He walks Merritt back to her apartment and she pulls him in by the front of the shirt. She wants him to come inside. And he wants to, oh, does he want to. He agrees, but just for a minute, he says.
She has turned him into a teenager again. His desire is so intense, so relentless, it frightens him. He can’t remember wanting anyone or anything as much as he wants this girl. His feelings for Greer seem almost quaint by comparison.
Merritt is twenty-eight years old, nearly twenty-nine. She has a lukewarm relationship with her brother and she doesn’t speak to her parents at all. This, Tag can’t understand.
“What do you do on Thanksgiving?” he asks. “Christmas?”
She shrugs. “Last year, Thanksgiving was Chinese food and a movie. On Christmas, I flew to Tulum for a yoga retreat.”
Tag senses a hole inside of Merritt, an emotional hole, which he knows is very, very dangerous. He needs to end this thing now, while there is still time to recover before the wedding. But the attraction grows stronger. Soon, he thinks only of Merritt—when he’s working, when he’s exercising, when he and Greer are eating dinner at Rosa Mexicano. Greer is consumed with finishing her novel and planning Benji’s wedding. She is so focused on these two projects that she doesn’t notice any change in Tag. She doesn’t see him, she doesn’t hear him, and sex is out of the question. She jokes that they’ll have a second honeymoon once Benji and Celeste are on their first honeymoon. But Tag knows that once the wedding is over, Greer will collapse, exhausted, or she’ll go into a funk because there’s nothing left to look forward to.
He schedules a drinks meeting with clients at the bar at the Whitby Hotel and he asks Merritt to go sit at this bar without letting on that she knows him. She does exactly as he asks, wearing a slinky black dress and five-inch stilettos, and Tag excuses himself from his clients for a moment. He follows Merritt into the ladies’ room, where they lock the door and have shockingly hot sex. When Tag walks out, he is so intoxicated he doesn’t care who sees him.
Later, he chastises himself for being reckless. He asks himself what he’s doing.
She is given tickets to see Billy Joel at Madison Square Garden. Will he go with her?
“I can’t,” he says. “It’s too risky.”
“Please,” she says. “They’re second-row seats.”
“That’s the problem,” he says. “If they were nosebleed seats, I wouldn’t worry about seeing anyone I know.”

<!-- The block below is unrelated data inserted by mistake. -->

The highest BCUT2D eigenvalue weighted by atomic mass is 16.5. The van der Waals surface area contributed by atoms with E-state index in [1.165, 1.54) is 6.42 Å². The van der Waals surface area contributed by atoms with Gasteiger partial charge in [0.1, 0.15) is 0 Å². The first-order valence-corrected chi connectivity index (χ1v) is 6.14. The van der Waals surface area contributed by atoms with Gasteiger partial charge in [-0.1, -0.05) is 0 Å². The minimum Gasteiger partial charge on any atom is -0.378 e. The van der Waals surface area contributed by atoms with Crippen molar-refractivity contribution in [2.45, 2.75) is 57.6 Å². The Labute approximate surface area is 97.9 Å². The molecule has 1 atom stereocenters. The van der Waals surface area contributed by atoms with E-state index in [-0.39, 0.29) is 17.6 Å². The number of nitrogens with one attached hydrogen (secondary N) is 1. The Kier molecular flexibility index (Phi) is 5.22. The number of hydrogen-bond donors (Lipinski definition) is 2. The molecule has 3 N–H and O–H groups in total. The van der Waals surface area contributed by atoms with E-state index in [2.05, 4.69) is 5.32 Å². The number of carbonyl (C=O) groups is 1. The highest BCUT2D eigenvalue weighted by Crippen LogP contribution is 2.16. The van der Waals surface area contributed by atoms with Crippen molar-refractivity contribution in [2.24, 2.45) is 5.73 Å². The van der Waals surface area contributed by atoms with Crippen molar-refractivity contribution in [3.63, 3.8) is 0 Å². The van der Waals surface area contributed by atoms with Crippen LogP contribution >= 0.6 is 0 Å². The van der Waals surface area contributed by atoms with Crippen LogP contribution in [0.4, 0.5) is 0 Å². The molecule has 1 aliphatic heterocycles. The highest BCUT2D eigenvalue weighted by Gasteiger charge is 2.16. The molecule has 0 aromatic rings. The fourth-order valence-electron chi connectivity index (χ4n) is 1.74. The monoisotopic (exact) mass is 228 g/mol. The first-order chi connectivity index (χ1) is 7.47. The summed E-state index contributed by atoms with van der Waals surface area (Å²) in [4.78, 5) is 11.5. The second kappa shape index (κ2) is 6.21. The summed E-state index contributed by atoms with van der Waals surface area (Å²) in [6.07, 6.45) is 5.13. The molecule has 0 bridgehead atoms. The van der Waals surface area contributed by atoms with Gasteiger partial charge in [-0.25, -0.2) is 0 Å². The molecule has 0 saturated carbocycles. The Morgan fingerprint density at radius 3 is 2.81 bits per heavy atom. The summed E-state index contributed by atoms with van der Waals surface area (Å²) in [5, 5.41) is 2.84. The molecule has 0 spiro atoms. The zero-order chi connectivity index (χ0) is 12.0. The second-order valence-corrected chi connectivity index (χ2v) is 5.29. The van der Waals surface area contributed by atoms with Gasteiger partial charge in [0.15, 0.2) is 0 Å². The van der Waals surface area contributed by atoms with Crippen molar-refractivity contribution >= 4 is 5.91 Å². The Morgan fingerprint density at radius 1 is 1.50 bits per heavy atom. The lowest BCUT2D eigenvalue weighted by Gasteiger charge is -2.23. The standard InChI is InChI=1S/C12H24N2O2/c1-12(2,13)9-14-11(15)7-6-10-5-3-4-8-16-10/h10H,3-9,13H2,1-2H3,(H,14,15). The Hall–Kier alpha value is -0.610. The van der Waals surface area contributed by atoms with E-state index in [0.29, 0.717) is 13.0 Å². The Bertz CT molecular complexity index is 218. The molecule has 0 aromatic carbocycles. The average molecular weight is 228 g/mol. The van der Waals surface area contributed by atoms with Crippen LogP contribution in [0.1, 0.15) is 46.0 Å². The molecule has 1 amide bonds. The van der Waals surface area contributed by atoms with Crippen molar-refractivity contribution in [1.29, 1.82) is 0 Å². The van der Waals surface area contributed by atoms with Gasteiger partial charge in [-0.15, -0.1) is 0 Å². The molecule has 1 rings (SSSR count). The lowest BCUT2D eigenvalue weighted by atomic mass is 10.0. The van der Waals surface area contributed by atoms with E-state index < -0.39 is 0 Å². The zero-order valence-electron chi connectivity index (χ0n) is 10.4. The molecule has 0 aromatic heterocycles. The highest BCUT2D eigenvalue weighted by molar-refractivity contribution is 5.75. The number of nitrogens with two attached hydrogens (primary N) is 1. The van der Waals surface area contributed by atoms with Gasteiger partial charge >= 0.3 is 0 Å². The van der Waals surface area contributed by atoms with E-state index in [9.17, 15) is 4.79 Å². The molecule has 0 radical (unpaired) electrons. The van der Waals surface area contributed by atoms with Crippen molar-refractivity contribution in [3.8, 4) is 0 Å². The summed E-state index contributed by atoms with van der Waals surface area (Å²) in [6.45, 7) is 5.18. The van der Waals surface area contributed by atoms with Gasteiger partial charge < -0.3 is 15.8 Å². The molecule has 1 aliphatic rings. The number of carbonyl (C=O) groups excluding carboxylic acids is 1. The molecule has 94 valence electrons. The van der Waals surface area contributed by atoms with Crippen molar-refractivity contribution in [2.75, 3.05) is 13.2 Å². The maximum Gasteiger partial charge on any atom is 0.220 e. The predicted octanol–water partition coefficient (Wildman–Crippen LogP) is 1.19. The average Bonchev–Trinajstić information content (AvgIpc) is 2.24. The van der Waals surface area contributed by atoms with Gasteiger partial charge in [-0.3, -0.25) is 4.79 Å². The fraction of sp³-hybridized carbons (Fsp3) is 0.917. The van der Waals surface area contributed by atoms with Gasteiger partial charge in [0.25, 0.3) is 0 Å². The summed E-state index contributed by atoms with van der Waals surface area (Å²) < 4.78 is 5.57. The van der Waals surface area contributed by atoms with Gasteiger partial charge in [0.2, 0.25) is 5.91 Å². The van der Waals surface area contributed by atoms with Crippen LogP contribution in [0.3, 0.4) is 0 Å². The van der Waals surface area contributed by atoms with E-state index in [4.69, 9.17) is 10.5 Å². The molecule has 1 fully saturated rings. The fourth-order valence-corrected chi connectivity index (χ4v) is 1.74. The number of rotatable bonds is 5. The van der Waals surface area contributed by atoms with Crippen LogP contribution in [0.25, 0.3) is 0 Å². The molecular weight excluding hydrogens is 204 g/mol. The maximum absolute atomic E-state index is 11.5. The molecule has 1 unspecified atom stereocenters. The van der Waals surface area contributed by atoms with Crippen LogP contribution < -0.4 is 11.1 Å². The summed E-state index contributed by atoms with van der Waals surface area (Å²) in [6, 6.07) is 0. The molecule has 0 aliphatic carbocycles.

“Fine, then,” she says. “I’ll take Robbie.”
“My on-again, off-again,” Merritt says. “He’s the daytime bartender at the Breslin.”
Tag is addled by news of Robbie’s existence, although what did he expect? Naturally, there’s a Robbie. He wouldn’t be surprised if there were half a dozen Robbies. The thought is so dispiriting that the next day finds Tag at the bar of the Breslin at lunchtime, ordering the rabbit terrine and a scotch egg—at least it’s a good place—from a big Irish hunk. Robbie. He has six inches and forty pounds on Tag, plus he’s twenty-five years younger. This is who Merritt should be dating. Not only is Robbie a bartender, he’s an aspiring actor—and idle chitchat reveals that he’s just been cast in a pilot. Tag hates Robbie with a bloodred passion; he leaves him an absurdly large tip.
The night of the concert, Tag is agitated. He imagines Robbie putting his shovel-size hands on Merritt’s waist and swaying to the music behind her. He’s so unsettled by this vision that he tells Greer he isn’t hungry for dinner; he might have a sandwich in his study later.
He sends Merritt a text: Let me know when the concert is over. I’ll meet you at your place.
Twenty fraught minutes later, he receives a text back: K.
K. Has there ever been a less satisfying response in the short history of texting? Tag thinks not.
Eleven o’clock comes and goes, eleven thirty. Tag succumbs to his hunger and heads to the kitchen for a ham sandwich. He sees a light on in their bedroom. He opens the door to find Greer wearing her tailored blue pajamas. Her hair is in a bun held up with a pencil and her reading glasses are perched on the end of her nose. There’s a glass of chardonnay to the right of her laptop. She’s in the middle of a scene, he can tell, but she looks up and smiles.